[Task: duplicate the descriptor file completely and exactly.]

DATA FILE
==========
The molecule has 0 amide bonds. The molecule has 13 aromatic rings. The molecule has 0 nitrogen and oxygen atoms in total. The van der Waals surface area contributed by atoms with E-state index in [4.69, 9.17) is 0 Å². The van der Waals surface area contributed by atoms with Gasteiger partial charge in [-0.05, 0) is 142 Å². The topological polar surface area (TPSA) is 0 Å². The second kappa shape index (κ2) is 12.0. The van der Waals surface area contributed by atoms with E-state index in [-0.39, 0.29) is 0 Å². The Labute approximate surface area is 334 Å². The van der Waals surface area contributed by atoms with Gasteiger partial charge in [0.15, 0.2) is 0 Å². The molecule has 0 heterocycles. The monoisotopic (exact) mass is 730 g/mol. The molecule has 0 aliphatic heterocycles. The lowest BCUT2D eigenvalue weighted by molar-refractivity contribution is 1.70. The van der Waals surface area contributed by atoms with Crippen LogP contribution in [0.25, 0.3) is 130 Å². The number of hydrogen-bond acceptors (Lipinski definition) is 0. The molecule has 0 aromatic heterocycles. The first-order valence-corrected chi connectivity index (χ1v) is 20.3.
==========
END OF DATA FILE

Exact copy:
The molecule has 0 amide bonds. The molecule has 13 aromatic rings. The molecule has 0 nitrogen and oxygen atoms in total. The van der Waals surface area contributed by atoms with E-state index in [4.69, 9.17) is 0 Å². The van der Waals surface area contributed by atoms with Gasteiger partial charge in [-0.05, 0) is 142 Å². The topological polar surface area (TPSA) is 0 Å². The second kappa shape index (κ2) is 12.0. The van der Waals surface area contributed by atoms with E-state index in [-0.39, 0.29) is 0 Å². The Labute approximate surface area is 334 Å². The van der Waals surface area contributed by atoms with Gasteiger partial charge in [0.15, 0.2) is 0 Å². The molecule has 0 heterocycles. The monoisotopic (exact) mass is 730 g/mol. The molecule has 0 aliphatic heterocycles. The lowest BCUT2D eigenvalue weighted by molar-refractivity contribution is 1.70. The van der Waals surface area contributed by atoms with Crippen LogP contribution in [0.25, 0.3) is 130 Å². The number of hydrogen-bond acceptors (Lipinski definition) is 0. The molecule has 0 aromatic heterocycles. The first-order valence-corrected chi connectivity index (χ1v) is 20.3.